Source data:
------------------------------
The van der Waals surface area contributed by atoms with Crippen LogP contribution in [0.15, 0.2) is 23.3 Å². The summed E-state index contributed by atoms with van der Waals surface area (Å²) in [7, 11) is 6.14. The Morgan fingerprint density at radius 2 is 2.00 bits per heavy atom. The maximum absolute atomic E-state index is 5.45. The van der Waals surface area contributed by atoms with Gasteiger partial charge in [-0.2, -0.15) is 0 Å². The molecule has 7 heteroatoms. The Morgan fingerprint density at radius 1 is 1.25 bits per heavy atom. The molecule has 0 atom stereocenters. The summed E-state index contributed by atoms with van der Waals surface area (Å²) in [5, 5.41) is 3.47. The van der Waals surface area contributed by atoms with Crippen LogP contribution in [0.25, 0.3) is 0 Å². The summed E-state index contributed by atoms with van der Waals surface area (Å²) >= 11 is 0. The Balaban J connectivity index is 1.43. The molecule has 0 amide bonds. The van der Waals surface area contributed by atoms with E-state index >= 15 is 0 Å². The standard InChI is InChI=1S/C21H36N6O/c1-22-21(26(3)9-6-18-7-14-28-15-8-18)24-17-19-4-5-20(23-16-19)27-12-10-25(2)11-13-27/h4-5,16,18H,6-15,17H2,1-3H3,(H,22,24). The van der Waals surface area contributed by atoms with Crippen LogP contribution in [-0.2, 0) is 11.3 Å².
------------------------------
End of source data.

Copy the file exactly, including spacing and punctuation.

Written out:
The van der Waals surface area contributed by atoms with Crippen LogP contribution in [0.15, 0.2) is 23.3 Å². The summed E-state index contributed by atoms with van der Waals surface area (Å²) in [7, 11) is 6.14. The Morgan fingerprint density at radius 2 is 2.00 bits per heavy atom. The maximum absolute atomic E-state index is 5.45. The van der Waals surface area contributed by atoms with Gasteiger partial charge in [-0.2, -0.15) is 0 Å². The molecule has 7 heteroatoms. The Morgan fingerprint density at radius 1 is 1.25 bits per heavy atom. The molecule has 0 atom stereocenters. The summed E-state index contributed by atoms with van der Waals surface area (Å²) in [5, 5.41) is 3.47. The van der Waals surface area contributed by atoms with Crippen LogP contribution in [0.25, 0.3) is 0 Å². The summed E-state index contributed by atoms with van der Waals surface area (Å²) >= 11 is 0. The Balaban J connectivity index is 1.43. The molecule has 0 amide bonds. The van der Waals surface area contributed by atoms with E-state index >= 15 is 0 Å². The standard InChI is InChI=1S/C21H36N6O/c1-22-21(26(3)9-6-18-7-14-28-15-8-18)24-17-19-4-5-20(23-16-19)27-12-10-25(2)11-13-27/h4-5,16,18H,6-15,17H2,1-3H3,(H,22,24). The van der Waals surface area contributed by atoms with Crippen LogP contribution in [-0.2, 0) is 11.3 Å².